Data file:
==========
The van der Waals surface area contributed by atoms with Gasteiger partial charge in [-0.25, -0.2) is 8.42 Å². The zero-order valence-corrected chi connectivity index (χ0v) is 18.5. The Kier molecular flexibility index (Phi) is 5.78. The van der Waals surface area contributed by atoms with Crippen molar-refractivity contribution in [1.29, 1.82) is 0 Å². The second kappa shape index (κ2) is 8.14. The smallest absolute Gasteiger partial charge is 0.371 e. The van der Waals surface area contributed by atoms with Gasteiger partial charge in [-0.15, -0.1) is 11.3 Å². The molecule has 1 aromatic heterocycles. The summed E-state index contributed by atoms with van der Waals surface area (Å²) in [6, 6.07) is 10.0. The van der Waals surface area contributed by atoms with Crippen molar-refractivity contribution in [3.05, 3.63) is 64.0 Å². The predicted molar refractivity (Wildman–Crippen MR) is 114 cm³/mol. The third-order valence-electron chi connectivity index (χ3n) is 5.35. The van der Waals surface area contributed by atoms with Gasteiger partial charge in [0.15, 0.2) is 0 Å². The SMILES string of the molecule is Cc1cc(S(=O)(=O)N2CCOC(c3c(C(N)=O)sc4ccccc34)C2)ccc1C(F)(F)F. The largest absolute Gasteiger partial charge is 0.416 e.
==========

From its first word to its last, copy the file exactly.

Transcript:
The van der Waals surface area contributed by atoms with Gasteiger partial charge in [-0.25, -0.2) is 8.42 Å². The zero-order valence-corrected chi connectivity index (χ0v) is 18.5. The Kier molecular flexibility index (Phi) is 5.78. The van der Waals surface area contributed by atoms with Crippen molar-refractivity contribution in [1.29, 1.82) is 0 Å². The second kappa shape index (κ2) is 8.14. The smallest absolute Gasteiger partial charge is 0.371 e. The van der Waals surface area contributed by atoms with Gasteiger partial charge in [-0.15, -0.1) is 11.3 Å². The molecule has 1 aromatic heterocycles. The summed E-state index contributed by atoms with van der Waals surface area (Å²) in [6, 6.07) is 10.0. The van der Waals surface area contributed by atoms with Crippen molar-refractivity contribution in [3.05, 3.63) is 64.0 Å². The predicted molar refractivity (Wildman–Crippen MR) is 114 cm³/mol. The third-order valence-electron chi connectivity index (χ3n) is 5.35. The van der Waals surface area contributed by atoms with Gasteiger partial charge in [0.15, 0.2) is 0 Å². The SMILES string of the molecule is Cc1cc(S(=O)(=O)N2CCOC(c3c(C(N)=O)sc4ccccc34)C2)ccc1C(F)(F)F. The largest absolute Gasteiger partial charge is 0.416 e.